American University’s ban on smoking went into effect Thursday throughout its Northwest Washington campus except for three outdoor spots, where smokers will be able to light up a few more months to help them through the transition.
At least two other local schools have implemented smoking bans this summer: the University of Maryland at College Park and George Washington University. Nationwide, the American Nonsmokers’ Rights Foundation estimates that nearly 1,200 college and university campuses have gone smoke-free. Montgomery College and Towson University were among the leaders of the movement in Maryland.
For many years, AU had banned smoking indoors and within 25 feet of building entrances. But university officials, prodded by student leaders who oppose smoking, decided last year that those limits were not enough.
Now the ban will cover outdoor areas as well.
Three small spots on campus have been set aside for smokers, but just through Dec. 23, when those havens will disappear, too, and smokers will be forced to leave campus to have a cigarette or cigar. In practical terms, that may push many smokers onto the public sidewalks along Massachusetts and Nebraska avenues.
The campus ban also covers the use of chewing tobacco.
A quick look at the outdoor smoking spots Thursday morning found them nearly deserted. One employee who put out his cigarette and deposited the butt into a “smoker’s pole” declined to be interviewed because he was concerned about his job.
James Manning, 19, an undergraduate, sat with his laptop on a shaded bench on the Main Quad, enjoying the unusually crisp late-summer air. He said he was glad that the air was guaranteed to be smoke-free.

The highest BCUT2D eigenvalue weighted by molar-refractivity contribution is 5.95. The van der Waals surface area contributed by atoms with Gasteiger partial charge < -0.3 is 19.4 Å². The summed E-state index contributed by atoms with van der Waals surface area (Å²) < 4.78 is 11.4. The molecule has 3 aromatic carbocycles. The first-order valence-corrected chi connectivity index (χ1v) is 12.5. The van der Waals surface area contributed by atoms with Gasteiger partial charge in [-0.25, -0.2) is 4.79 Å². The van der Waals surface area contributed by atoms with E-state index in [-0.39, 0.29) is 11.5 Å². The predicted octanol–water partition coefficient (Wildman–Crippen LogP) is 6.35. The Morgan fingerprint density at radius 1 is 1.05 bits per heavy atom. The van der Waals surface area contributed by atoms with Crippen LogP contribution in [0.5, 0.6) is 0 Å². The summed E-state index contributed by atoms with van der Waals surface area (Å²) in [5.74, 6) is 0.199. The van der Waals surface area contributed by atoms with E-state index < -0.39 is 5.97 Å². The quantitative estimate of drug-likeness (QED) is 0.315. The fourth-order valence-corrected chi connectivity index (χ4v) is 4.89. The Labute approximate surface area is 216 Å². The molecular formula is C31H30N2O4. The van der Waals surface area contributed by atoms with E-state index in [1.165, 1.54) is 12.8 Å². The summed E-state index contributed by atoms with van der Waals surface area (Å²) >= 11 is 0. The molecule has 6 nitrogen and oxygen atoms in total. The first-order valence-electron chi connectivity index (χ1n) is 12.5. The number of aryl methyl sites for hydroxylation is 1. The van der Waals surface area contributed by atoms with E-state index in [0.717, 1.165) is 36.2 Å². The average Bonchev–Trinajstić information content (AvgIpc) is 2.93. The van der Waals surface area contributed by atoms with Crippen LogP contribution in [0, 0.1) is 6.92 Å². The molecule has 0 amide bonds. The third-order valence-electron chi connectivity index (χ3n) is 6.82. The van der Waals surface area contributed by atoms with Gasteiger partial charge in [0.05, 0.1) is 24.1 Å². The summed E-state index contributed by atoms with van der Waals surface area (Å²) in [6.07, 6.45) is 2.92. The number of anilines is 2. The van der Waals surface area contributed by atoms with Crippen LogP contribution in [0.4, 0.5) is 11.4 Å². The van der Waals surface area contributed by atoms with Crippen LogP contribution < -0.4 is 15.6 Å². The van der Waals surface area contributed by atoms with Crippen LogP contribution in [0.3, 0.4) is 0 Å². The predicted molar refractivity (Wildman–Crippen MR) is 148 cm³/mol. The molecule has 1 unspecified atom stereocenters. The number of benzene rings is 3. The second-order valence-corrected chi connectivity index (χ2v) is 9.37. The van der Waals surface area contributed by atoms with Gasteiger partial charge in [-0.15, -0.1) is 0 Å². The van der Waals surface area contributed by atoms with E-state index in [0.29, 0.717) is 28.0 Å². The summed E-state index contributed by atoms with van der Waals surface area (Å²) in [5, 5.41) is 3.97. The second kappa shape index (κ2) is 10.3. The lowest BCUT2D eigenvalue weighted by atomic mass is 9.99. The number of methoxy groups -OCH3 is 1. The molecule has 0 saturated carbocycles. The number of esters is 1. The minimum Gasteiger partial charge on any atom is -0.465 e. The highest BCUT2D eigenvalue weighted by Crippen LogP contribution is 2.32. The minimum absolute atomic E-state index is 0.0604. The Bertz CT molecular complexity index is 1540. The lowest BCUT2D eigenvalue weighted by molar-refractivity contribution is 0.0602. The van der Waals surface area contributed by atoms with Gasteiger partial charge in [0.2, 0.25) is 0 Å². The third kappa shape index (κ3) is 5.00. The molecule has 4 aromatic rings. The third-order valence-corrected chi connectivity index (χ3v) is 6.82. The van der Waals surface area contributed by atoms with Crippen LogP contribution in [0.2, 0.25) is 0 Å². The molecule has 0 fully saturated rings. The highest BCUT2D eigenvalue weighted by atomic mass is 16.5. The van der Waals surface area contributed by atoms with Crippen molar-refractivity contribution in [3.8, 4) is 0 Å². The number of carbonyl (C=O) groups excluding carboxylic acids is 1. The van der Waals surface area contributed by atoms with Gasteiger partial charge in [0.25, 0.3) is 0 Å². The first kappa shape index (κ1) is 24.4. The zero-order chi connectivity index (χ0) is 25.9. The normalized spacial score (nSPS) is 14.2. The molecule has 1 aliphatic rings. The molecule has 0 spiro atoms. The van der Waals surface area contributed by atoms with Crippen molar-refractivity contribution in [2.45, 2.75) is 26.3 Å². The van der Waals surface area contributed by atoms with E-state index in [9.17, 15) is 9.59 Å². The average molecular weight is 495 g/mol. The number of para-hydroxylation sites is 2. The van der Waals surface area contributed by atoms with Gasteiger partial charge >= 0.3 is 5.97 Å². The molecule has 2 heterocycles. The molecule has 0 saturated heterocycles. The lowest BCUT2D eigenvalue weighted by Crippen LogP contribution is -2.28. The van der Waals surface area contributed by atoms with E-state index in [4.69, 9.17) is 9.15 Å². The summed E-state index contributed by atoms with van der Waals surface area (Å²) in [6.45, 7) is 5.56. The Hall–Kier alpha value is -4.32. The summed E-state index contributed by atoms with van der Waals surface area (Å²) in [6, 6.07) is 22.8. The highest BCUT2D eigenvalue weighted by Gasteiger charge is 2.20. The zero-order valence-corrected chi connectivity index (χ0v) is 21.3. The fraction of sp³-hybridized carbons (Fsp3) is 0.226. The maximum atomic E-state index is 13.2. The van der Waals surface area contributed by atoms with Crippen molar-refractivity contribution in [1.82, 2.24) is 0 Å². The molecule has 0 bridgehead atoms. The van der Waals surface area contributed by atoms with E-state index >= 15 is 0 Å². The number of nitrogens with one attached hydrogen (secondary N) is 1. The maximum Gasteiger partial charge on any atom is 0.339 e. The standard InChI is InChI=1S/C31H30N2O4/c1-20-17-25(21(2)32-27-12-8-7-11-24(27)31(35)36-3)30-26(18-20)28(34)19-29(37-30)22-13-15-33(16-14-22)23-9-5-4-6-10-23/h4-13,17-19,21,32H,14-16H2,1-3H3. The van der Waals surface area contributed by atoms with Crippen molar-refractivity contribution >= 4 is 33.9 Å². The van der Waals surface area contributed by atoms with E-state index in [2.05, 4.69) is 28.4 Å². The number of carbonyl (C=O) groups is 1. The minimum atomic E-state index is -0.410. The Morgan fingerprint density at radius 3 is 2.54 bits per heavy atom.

“I used to really struggle with asthma as a kid,” Manning said. Smoking, he said, is “terrible for your lungs, smells terrible and is unsanitary, in my opinion.” In previous years, Manning said, he was sometimes forced to endure clouds of smoke outside his dormitory’s entrance. “It’s a pretty big nuisance.”
But Anila D’Mello, 23, a graduate student walking by, said she believes that the ban is unfair. D’Mello said she does not smoke but has friends who do.
“It seems a little extreme,” she said. “Most of campus is an outdoors area.” She said enforcement will be difficult. Her friends who smoke, she said, “think it’s a little bit strange to regulate that.”
Robert D. Hradsky, assistant vice president and dean of students, said the university surveyed students, faculty and staff before deciding on the broader ban. The survey showed that about 10 percent of the campus community smokes.
The primary reason for the ban, he said, is “the health and well-being of the campus.”
Hradsky, interviewed in a small, temporary smoking haven on a bench next to the grassy Kogod Ellipse, said the ban will be enforced in part by “tobacco-free ambassadors,” a small group of students trained to use a low-key, educational approach. They will carry fliers printed by the university that have information about the ban and resources to stop smoking. Anyone spotted smoking will be given a flier.
Repeated and willful violators, Hradsky said, will be subject to disciplinary procedures. But he said he expects such cases to be rare.
“We really see it as a community responsibility,” he said.